cooling water. Then, use Heuristic 9.

Heuristic 10:
Select from partial
condensation,
cryogenic distillation,
absorption, adsorption,
membrane separation,
etc.
Select from
distillation, enhanced
distillation, stripping
towers, liquid-liquid
extraction, etc.
Attempt to cool
reactor products
using cooling water
Heuristics DESIGN AND ANALYSIS II - (c) Daniel R. Lewin 19
Ref: Douglas (1988)

Separations (Cont’d)
Separate vapor mixtures using partial
condensers, cryogenic distillation, absorption
towers, adsorbers, and/or membrane devices.
Heuristic 11:
Combination of the
previous two flowsheets
Heuristics DESIGN AND ANALYSIS II - (c) Daniel R. Lewin 20
To remove a highly-exothermic heat of
reaction, consider the use of excess reactant,
an inert diluent, and cold shots. These affect
the distribution of chemicals and should be
inserted early in process synthesis.



Heuristic 12:
Heat Transfer in Reactors
For less exothermic heats of reaction,
circulate reactor fluid to an external cooler,
or use a jacketed vessel or cooling coils. Also,
consider the use of intercoolers.

Heuristic 13:
Although heat transfer in reactors is better discussed in the
context of heat and power integration (see Lectures 6- 8), it
is treated here because many methods dealing with heat
transfer in reactors also affect the distribution of chemicals.
Treated first are exothermic reactors.



Heuristics DESIGN AND ANALYSIS II - (c) Daniel R. Lewin 21
Heat Transfer in Reactors (Cont’d)
To remove a highly-exothermic heat of
reaction, consider the use of…



Heuristic 12:
excess reactant


cold shots.
an inert diluent


Heuristics DESIGN AND ANALYSIS II - (c) Daniel R. Lewin 22
Heat Transfer in Reactors (Cont’d)
For less exothermic heats of reaction,
circulate reactor fluid to an external cooler,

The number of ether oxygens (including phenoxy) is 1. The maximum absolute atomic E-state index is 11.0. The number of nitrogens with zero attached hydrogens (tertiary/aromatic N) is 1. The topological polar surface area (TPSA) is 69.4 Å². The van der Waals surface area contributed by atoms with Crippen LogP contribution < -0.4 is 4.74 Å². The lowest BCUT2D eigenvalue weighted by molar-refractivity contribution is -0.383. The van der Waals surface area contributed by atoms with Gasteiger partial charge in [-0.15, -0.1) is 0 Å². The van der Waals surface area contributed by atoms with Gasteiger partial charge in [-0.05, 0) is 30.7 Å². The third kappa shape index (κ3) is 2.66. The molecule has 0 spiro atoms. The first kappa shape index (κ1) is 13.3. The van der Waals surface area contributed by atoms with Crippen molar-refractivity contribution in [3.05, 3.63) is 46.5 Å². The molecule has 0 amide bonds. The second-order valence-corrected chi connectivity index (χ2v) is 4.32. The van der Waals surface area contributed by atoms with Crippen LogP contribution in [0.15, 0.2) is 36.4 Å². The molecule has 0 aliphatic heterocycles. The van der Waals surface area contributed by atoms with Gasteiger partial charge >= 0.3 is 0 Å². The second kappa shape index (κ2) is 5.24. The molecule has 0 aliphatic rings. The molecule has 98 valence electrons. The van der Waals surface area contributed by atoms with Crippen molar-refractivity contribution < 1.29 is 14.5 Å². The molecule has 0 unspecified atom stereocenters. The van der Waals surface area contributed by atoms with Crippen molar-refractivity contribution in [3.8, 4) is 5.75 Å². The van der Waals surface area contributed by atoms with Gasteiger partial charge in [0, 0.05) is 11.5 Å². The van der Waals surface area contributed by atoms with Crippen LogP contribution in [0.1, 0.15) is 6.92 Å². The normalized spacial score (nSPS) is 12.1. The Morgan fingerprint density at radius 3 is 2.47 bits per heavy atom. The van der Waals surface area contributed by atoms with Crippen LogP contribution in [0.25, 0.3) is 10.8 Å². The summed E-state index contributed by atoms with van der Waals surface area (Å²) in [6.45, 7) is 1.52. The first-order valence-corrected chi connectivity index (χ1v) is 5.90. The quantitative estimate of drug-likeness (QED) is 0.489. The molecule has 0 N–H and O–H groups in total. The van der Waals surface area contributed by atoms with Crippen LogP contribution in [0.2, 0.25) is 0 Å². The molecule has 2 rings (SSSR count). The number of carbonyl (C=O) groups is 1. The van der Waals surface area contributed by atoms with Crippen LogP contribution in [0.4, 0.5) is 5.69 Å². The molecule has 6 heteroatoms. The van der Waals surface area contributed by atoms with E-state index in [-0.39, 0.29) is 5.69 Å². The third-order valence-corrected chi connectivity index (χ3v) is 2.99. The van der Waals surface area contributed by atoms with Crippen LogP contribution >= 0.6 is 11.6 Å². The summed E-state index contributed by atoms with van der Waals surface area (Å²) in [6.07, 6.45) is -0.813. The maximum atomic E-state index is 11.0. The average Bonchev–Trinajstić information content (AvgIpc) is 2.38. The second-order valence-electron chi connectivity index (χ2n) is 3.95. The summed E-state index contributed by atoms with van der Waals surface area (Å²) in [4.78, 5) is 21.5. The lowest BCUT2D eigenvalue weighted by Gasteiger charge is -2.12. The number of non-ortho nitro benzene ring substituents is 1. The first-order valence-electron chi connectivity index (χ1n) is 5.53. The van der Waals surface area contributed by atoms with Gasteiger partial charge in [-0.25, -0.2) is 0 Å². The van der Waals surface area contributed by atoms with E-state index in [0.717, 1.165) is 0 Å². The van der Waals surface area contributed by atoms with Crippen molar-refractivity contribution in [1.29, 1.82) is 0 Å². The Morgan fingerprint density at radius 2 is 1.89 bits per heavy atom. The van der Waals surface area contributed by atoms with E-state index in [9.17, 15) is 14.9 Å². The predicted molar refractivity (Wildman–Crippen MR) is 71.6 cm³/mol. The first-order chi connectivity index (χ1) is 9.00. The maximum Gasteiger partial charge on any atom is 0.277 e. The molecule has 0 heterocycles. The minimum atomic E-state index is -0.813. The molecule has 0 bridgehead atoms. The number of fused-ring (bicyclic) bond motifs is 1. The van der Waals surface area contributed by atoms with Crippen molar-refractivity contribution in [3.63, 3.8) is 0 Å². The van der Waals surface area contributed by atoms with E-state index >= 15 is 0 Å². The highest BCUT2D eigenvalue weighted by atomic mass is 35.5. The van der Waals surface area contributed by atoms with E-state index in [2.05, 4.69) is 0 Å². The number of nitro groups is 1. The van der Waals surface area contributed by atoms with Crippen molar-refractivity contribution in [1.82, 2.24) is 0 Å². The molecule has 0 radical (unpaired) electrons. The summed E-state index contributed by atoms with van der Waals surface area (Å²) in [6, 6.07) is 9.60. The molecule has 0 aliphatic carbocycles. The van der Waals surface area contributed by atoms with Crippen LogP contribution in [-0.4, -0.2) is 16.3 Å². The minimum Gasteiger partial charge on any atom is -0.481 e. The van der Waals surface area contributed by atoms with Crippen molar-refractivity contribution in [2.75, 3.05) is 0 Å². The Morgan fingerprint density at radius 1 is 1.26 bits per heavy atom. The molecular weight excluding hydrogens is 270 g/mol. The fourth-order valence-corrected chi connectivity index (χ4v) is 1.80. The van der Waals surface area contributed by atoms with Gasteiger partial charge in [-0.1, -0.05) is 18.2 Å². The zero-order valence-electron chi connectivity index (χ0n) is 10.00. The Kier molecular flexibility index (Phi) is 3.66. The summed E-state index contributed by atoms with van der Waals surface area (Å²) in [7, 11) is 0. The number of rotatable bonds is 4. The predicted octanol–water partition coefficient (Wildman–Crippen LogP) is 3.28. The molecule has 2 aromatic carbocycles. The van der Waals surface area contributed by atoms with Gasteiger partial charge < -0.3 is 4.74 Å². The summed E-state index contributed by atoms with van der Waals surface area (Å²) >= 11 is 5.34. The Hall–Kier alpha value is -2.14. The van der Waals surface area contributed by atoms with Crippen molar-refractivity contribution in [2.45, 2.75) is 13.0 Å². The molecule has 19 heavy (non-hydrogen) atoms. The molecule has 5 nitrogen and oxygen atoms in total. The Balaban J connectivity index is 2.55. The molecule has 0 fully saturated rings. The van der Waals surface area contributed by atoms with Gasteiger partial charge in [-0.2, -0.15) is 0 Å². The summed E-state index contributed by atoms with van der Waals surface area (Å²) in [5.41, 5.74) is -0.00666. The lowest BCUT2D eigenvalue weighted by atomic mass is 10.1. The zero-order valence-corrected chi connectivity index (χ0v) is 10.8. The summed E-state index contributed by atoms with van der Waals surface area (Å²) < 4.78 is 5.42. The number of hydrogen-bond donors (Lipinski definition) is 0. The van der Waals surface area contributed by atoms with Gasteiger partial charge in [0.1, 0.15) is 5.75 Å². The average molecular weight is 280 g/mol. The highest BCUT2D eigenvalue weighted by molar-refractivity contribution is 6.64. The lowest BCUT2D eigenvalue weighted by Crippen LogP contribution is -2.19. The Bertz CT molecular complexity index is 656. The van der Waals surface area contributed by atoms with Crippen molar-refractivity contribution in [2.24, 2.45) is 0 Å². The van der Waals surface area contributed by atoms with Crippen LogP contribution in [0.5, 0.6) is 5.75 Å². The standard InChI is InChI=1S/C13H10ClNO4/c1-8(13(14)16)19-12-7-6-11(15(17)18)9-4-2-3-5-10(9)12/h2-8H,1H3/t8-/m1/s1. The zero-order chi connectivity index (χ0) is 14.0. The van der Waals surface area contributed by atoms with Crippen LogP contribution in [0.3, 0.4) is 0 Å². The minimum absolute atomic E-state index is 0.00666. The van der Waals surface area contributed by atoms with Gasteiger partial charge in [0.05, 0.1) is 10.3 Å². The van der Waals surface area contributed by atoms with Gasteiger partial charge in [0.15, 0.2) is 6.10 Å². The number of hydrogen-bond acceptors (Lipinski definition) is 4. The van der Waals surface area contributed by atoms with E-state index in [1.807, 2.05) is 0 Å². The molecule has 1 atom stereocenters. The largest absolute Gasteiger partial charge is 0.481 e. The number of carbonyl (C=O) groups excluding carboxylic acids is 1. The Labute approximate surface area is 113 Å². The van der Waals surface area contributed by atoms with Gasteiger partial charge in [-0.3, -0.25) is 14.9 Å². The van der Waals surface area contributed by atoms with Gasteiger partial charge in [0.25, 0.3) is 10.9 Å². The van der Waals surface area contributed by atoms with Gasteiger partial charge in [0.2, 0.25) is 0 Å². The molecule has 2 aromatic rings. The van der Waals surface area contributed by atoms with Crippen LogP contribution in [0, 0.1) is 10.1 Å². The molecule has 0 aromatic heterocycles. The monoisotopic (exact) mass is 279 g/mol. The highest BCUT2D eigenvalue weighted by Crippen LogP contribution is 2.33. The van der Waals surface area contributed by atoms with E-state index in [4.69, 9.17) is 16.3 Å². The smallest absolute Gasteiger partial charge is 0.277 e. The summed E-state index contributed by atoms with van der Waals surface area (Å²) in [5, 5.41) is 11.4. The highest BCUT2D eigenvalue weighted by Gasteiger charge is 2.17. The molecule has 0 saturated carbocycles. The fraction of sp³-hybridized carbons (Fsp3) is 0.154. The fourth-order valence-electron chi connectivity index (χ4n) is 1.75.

or use a jacketed vessel or cooling coils. Also,
consider the use of intercoolers.

Heuristic 13:
Heuristics DESIGN AND ANALYSIS II - (c) Daniel R. Lewin 23
Heat Transfer in Reactors (Cont’d)
TVA design for NH
3
synthesis converters

Example:
Heuristics DESIGN AND ANALYSIS II - (c) Daniel R. Lewin 24
To control temperature for a highly-
endothermic heat of reaction, consider the use
of excess reactant an inert diluent, and hot
shots. These affect the distribution of
chemicals and should be inserted early in
process synthesis.



Heuristic 14:
Heat Transfer in Reactors (Cont’d)
For less endothermic heats of reaction,
circulate reactor fluid to an external heater,
or use a jacketed vessel or heating coils. Also,
consider the use of interheaters.

Heuristic 15:
Endothermic reactors are treated similarly:


Heuristics DESIGN AND ANALYSIS II - (c) Daniel R. Lewin 25
To increase the pressure of a stream, pump a
liquid rather than compress a gas; that is,
condense a vapor, as long as refrigeration (and
compression) is not needed, before pumping.



Heuristic 16:
Pumping and Compression


2
1
P
P
dP V W
 
Since work done by pumping or compressions is given by:
It follows that it is more
efficient to pump a liquid than
to compress a gas. Thus, it is
almost always preferable to
condense a vapor, pump it, and
vaporize it, rather than
compress it.
Exception: if condensation
requires refrigeration.
Heuristics DESIGN AND ANALYSIS II - (c) Daniel R. Lewin 26
Process Design Heuristics - Summary
Next week: Separation Train Synthesis
 Understand the importance of selecting reaction paths that do
not involve toxic or hazardous chemicals, or to reduce their
presence by shortening residence times in the process units and
avoiding their storage in large quantities.
 Be able to distribute the chemicals in a process flowsheet, to
account for the presence of inert species, to purge species that
would otherwise build up to unacceptable concentrations, to
achieve a high selectivity to the desired products.
 Be able to apply heuristics in selecting separation processes to
separate liquids, vapors, and vapor-liquid mixtures.
 Be able to distribute the chemicals to remove exothermic heats
of reaction.
 Understand the advantages of pumping a liquid rather than
compressing a vapor.

We have covered 16 design heuristics, enabling you to: